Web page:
Henderson fruit-dove (Ptilinopus insularis)

GenusPtilinopus (1)
SizeLength: 20 – 25 cm (2)
Weight95 – 105 g (2)

Classified as Vulnerable (VU) on the IUCN Red List (1).

This colourful little pigeon is found only on a remote, uninhabited island in the South Pacific Ocean. Its forehead and crown are a bright crimson, narrowly bordered by golden-yellow. The head, neck, upper back and chest are a silvery-grey tinged with green, whilst the rest of the body is dark olive-green with a yellowish-green belly. The wing feathers are edged in yellow, and it has a yellow-green bill and red feet (2) (3). Juveniles can be identified by the lack of a crimson crown (2). Like other pigeons, the Henderson fruit-dove has a coarse cooing call (3).

The Henderson fruit-dove is found only on Henderson Island, one of the four Pitcairn Islands (1). Henderson Island is a small uninhabited, raised-reef island in the south-central Pacific Ocean, with no major landmass within a 5,000 kilometres radius (4).

Inhabits forests with dense understorey, generally in the interior of the island (2).

As suggested by its name, the Henderson fruit-dove is a frugivore and feeds on 19 species of fruit, which is nearly all the suitable fruit growing on Henderson island. It eats the fruit of Procis pedunculata, a member of the nettle family, most frequently (5). By eating the fruits of Henderson Island, this dove plays an important role in seed dispersal on the island (6).

The Henderson fruit-dove appears to be a territorial bird, defending an area containing fruit plants that they can eat when the fruit becomes seasonally available. There is almost no freshwater on Henderson Island, making life very difficult for the animals which live there, but the fruit-dove overcomes this problem by eating fruit with a very high water content (1).

There is not much information on the breeding behaviour of the Henderson fruit-dove, but it is thought that the breeding season is at the beginning of the year and that the female lays a single egg (1).

As Henderson Island is uninhabited, the Henderson fruit-dove is not threatened by the habitat degradation that frequently threatens other island species. However, because the Henderson fruit-dove is restricted to only one small island, it is very vulnerable to the accidental introduction of a pest species or disease, via unauthorized boats landing on the island. The Polynesian rat Rattus exulans has been introduced to the island without a negative affect on the Henderson fruit-dove, but there is concern that the introduction of other Rattus species, such as the black rat, could have devastating consequences.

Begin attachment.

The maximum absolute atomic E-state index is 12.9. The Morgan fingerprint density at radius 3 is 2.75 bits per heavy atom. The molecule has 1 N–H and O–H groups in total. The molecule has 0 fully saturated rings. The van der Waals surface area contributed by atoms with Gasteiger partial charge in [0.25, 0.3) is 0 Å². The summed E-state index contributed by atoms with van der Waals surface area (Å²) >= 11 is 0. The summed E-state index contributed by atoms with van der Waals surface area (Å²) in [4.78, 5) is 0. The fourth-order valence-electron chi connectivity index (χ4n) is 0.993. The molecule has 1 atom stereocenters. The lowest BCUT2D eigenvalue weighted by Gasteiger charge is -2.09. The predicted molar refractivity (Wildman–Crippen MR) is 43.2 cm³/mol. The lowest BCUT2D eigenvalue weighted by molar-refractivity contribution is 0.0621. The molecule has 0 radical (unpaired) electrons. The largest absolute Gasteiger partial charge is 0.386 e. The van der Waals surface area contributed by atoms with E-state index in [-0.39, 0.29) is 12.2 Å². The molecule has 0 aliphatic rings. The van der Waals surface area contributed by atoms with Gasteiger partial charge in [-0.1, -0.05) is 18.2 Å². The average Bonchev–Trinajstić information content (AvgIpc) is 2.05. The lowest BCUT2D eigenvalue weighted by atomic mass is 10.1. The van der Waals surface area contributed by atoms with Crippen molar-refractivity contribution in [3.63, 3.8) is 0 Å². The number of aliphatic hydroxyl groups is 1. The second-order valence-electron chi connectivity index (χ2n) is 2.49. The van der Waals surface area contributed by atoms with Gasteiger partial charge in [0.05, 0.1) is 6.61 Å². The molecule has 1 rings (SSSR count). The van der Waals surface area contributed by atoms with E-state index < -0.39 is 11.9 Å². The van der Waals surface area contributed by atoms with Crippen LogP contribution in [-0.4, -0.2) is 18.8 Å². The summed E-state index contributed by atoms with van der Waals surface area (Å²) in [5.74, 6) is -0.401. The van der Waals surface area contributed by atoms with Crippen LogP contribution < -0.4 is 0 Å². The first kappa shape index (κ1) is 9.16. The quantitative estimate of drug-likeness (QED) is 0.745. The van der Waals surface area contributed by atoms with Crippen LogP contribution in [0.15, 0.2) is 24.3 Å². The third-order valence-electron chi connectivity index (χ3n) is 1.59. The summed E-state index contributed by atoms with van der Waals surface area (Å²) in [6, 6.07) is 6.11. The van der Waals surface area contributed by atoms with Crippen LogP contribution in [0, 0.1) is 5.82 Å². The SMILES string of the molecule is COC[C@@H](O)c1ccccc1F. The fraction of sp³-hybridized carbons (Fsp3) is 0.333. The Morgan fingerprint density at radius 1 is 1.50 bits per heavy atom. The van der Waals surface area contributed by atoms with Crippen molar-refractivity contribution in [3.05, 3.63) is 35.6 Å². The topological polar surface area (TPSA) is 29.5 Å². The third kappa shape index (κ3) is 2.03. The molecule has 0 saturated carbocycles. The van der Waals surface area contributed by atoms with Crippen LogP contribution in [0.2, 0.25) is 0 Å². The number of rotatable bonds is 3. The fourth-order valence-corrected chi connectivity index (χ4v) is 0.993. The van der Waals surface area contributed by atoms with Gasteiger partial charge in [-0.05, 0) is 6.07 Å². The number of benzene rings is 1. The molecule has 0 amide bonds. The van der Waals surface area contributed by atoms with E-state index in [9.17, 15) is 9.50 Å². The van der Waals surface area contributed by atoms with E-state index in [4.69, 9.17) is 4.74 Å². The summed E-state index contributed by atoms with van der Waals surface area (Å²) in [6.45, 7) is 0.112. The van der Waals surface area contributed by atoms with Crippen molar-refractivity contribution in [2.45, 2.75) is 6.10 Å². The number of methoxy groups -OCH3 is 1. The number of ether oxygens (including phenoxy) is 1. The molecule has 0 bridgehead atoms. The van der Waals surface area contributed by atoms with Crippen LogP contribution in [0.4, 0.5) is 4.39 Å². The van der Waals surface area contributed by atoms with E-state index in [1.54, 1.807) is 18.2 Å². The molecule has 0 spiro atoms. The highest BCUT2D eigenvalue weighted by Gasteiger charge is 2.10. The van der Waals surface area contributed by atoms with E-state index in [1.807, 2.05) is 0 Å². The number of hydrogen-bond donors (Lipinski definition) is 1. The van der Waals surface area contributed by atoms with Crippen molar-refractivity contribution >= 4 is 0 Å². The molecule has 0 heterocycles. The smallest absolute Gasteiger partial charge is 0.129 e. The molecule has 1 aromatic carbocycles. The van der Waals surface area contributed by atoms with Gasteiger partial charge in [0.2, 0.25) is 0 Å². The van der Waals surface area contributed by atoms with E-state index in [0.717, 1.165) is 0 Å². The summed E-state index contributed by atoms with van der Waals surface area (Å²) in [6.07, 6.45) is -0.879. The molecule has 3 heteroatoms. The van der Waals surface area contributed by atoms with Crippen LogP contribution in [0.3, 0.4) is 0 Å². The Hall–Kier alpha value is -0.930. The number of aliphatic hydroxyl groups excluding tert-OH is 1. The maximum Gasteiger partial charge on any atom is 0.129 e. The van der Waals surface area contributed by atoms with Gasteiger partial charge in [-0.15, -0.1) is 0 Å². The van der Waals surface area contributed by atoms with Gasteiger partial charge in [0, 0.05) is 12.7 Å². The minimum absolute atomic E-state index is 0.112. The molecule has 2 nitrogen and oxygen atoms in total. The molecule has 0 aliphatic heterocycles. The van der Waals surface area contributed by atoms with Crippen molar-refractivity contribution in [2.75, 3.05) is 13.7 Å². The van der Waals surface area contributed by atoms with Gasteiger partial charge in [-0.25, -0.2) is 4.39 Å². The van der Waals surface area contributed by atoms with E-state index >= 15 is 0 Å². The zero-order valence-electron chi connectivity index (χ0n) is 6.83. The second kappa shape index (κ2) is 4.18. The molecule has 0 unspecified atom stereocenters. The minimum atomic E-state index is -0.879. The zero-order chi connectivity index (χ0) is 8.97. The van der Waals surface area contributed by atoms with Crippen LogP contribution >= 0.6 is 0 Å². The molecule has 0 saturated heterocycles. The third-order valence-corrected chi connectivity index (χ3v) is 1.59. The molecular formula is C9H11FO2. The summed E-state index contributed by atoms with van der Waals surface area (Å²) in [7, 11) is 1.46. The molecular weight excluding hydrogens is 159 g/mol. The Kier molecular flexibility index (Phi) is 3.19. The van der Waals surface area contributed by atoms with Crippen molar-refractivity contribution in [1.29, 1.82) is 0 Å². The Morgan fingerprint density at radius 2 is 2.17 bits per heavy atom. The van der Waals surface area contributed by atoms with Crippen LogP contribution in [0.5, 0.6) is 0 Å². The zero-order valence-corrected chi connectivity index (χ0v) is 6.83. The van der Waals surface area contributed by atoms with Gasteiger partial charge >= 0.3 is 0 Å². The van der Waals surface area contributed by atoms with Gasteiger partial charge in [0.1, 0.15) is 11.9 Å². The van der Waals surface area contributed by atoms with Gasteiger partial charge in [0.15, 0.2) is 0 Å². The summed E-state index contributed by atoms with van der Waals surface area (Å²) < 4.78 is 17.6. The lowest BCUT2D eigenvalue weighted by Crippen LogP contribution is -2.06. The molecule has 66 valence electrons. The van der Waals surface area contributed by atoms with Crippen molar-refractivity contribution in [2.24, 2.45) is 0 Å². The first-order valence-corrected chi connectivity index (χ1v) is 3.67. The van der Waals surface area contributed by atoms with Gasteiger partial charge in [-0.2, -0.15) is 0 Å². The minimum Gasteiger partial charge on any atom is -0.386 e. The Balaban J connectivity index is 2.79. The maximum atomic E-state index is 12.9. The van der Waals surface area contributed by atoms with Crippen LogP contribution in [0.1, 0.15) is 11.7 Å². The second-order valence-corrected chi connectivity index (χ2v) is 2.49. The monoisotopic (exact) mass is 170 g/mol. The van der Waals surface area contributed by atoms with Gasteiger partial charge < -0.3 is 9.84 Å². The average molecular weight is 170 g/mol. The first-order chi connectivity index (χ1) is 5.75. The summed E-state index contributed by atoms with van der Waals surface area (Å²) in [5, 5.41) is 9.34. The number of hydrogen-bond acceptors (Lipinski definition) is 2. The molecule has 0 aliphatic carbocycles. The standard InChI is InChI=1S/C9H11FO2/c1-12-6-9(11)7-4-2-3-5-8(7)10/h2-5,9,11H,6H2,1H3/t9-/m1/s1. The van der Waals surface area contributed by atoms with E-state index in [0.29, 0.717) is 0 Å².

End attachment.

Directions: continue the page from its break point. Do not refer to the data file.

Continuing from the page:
Henderson Island was designated a World Heritage Site in 1988. Whilst the island is currently relatively undisturbed, a management plan has been drawn up with objectives such as preventing the introduction of exotic species, ensuring visitors do not damage the island in any way, and the introduction of a significant fee for stopping at Henderson (4). These measures will help ensure that the future of the Henderson fruit-dove is secure.

For further information on the Henderson fruit-dove see:

Authenticated (08/05/08) by Dr Michael Brooke. Department of Zoology, University of Cambridge.

  1. IUCN Red List (January, 2007)
  2. del Hoyo, J., Elliott, A. and Sargatal, J. (1997) Handbook of the Birds of the World. Vol. 4: Sandgrouse to Cuckoos. Lynx Edicions, Barcelona.
  3. Birdlife International (April, 2007)
  4. UNEP-WCMC (April, 2007)
  5. Brooke, M. de L. and Jones, P.J. (1995) The diet of the Henderson fruit dove Ptilinopus insularis, field observations of fruit choice. Biological Journal of the Linnean Society, 56: 149-165. 
  6. Procter, D. and Fleming, L.V. (1999) Biodiversity: the UK Overseas Territory. Joint Nature Conservation Committee, Peterborough.